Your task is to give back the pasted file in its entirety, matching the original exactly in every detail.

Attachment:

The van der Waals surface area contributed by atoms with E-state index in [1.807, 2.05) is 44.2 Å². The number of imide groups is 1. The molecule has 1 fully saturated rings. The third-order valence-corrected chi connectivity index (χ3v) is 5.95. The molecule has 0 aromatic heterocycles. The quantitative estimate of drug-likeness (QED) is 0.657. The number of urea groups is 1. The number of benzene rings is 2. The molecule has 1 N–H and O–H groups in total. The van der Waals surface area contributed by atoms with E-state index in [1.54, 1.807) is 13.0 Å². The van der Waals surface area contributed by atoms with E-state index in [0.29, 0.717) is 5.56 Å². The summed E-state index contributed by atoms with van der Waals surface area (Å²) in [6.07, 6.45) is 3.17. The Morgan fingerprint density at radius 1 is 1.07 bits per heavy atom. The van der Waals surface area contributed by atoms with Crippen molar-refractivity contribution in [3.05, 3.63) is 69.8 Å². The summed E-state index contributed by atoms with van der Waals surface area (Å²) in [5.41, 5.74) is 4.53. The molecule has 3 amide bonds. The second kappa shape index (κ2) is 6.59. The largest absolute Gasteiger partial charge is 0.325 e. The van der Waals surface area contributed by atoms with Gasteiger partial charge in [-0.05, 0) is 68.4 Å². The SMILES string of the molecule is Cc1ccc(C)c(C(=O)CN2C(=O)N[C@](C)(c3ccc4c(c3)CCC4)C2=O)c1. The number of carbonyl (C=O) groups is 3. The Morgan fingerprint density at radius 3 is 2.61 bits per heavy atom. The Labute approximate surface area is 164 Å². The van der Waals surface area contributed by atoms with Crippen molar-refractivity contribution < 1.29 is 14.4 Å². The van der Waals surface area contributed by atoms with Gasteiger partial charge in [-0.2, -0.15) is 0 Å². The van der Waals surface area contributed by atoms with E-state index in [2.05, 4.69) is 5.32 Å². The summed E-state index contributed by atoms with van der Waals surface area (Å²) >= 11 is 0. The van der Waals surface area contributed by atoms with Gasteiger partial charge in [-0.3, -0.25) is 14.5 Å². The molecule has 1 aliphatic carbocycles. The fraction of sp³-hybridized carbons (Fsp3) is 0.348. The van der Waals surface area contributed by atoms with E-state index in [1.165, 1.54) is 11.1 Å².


The van der Waals surface area contributed by atoms with E-state index in [1.807, 2.05) is 44.2 Å². The number of imide groups is 1. The molecule has 1 fully saturated rings. The third-order valence-corrected chi connectivity index (χ3v) is 5.95. The molecule has 0 aromatic heterocycles. The quantitative estimate of drug-likeness (QED) is 0.657. The number of urea groups is 1. The number of benzene rings is 2. The molecule has 1 N–H and O–H groups in total. The van der Waals surface area contributed by atoms with E-state index in [1.54, 1.807) is 13.0 Å². The van der Waals surface area contributed by atoms with E-state index in [0.29, 0.717) is 5.56 Å². The summed E-state index contributed by atoms with van der Waals surface area (Å²) in [6.07, 6.45) is 3.17. The Morgan fingerprint density at radius 1 is 1.07 bits per heavy atom. The van der Waals surface area contributed by atoms with Crippen molar-refractivity contribution in [3.05, 3.63) is 69.8 Å². The summed E-state index contributed by atoms with van der Waals surface area (Å²) in [5.41, 5.74) is 4.53. The molecule has 3 amide bonds. The second kappa shape index (κ2) is 6.59. The largest absolute Gasteiger partial charge is 0.325 e. The van der Waals surface area contributed by atoms with Gasteiger partial charge in [-0.05, 0) is 68.4 Å². The SMILES string of the molecule is Cc1ccc(C)c(C(=O)CN2C(=O)N[C@](C)(c3ccc4c(c3)CCC4)C2=O)c1. The number of carbonyl (C=O) groups is 3. The Morgan fingerprint density at radius 3 is 2.61 bits per heavy atom. The Labute approximate surface area is 164 Å². The van der Waals surface area contributed by atoms with Crippen molar-refractivity contribution < 1.29 is 14.4 Å². The van der Waals surface area contributed by atoms with Gasteiger partial charge in [-0.2, -0.15) is 0 Å². The van der Waals surface area contributed by atoms with E-state index in [2.05, 4.69) is 5.32 Å². The summed E-state index contributed by atoms with van der Waals surface area (Å²) >= 11 is 0. The van der Waals surface area contributed by atoms with Gasteiger partial charge in [-0.3, -0.25) is 14.5 Å². The molecule has 1 aliphatic carbocycles. The fraction of sp³-hybridized carbons (Fsp3) is 0.348. The van der Waals surface area contributed by atoms with E-state index in [1.165, 1.54) is 11.1 Å².